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Accountancy is a professional career, meaning you study and take exams in order to become qualified. It’s a reliable profession - every organisation needs an accountant! - and as a result it’s paid well, with clear routes for progression and exciting opportunities to grow.
There are lots of different routes into accountancy: you might choose to follow an accounting apprenticeship, enrol on a school leaver programme with a big firm, or turn to the profession after university. No matter what pathway you take, they all end with the same level of qualification: becoming a Chartered Accountant. So it’s really up to you what entry route you want to follow, depending on which experiences best suit your style of learning and development.
There are two main types of accountants: financial accounts and management accountants:
When people think about accountancy as a career, they often assume that you have to work in a big accounting firm that services multiple clients. But it’s also very possible to work as a management accountant within an organisation, meaning a career in accounting could take you to all sorts of interesting opportunities and organisations. Chartered Accountants can progress to leadership roles within organisations, such as Head of Finance or Chief Financial Officer, meaning there is potential to get involved in high level business decisions at the peak of a career in accounting.
It’s widely believed that you have to be a maths whizz in order to become an accountant, but whilst you need to be comfortable handling numbers to do the job, qualities such as attention to detail, organisation, good time management, communication skills and trustworthiness are actually the most important characteristics of a great accountant.
Take this free course to learn the basics of accounting and bookkeeping - Open University: Introduction to Bookkeeping and Accountancy.
Research and make sure you can confidently explain: the implementation of FRS 102; the difference between a finance accountant and a management accountant; the difference between industry and practice; what you would be doing in your first year of the AAT, and reflect on what you think you would most/least enjoy and why.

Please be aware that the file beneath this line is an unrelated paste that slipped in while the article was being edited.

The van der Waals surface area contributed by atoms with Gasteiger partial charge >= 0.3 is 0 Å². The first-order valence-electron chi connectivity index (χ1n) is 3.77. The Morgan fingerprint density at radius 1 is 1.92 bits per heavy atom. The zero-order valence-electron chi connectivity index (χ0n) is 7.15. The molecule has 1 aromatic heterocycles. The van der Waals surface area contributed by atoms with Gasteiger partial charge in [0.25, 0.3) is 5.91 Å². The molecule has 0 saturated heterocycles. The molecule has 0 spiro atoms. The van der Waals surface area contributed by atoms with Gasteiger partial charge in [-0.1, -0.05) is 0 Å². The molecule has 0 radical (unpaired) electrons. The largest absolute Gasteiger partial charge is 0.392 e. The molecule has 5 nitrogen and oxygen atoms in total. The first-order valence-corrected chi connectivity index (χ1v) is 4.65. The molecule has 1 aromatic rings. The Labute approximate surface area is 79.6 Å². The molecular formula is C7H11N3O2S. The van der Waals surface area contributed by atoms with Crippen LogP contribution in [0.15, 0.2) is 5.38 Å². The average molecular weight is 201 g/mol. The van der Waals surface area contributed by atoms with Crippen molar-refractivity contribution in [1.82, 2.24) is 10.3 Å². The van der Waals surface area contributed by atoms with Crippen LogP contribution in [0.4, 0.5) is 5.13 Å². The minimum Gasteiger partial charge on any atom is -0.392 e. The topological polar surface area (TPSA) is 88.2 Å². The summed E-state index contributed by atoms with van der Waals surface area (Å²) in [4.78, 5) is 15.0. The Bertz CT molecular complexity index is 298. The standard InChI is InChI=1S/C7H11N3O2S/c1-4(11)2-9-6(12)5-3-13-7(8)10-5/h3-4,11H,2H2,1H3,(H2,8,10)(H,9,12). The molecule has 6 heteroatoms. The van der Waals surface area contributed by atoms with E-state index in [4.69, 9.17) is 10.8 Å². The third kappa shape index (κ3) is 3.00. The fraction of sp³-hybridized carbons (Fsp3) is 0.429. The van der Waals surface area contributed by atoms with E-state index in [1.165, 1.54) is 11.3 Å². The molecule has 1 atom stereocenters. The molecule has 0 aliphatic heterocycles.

This quick quiz and skill check will help you identify which qualification you are best suited to. At Whitehat we only offer a Level Three Qualification, so if you are not yet ready for that, consider a course at college to complete your AAT Level 2 qualification. Come back after that is completed and we would love to help! If you are ready for your level 3 then follow the instructions below to strengthen your CV and secure a role in no time!
Here's another great free course: Diploma in Accountancy: Core Practices and Theory. Make sure to add it to your CV when you're done!
Get a part time job in retail or hospitality and get some experience on the tills, cashing up at the end of the day or doing cash reconciliations. Any work experience will prove to an employer that you are trustworthy and reliable! Being given extra responsibilities, such as cashing up or dealing with any finances will make your CV stand out, as interviewers will recognise that you were so amazing at your day-to-day tasks that your employer felt able to trust you with more. Check out our post on how to get work experience when you don't have any work experience if you're not sure how to go about this.
Gain some work experience in an Accountancy firm, or in the finance team of another business. Make an effort, email and just pop into a business to see if you are able to do a couple of weeks of work shadowing in their finance team. This will prove how proactive you are, and it will also be a great opportunity to shadow and understand what it’s really like to work within a finance team! Check out Humza's story of how he secured professional work experience if you'd like some tips.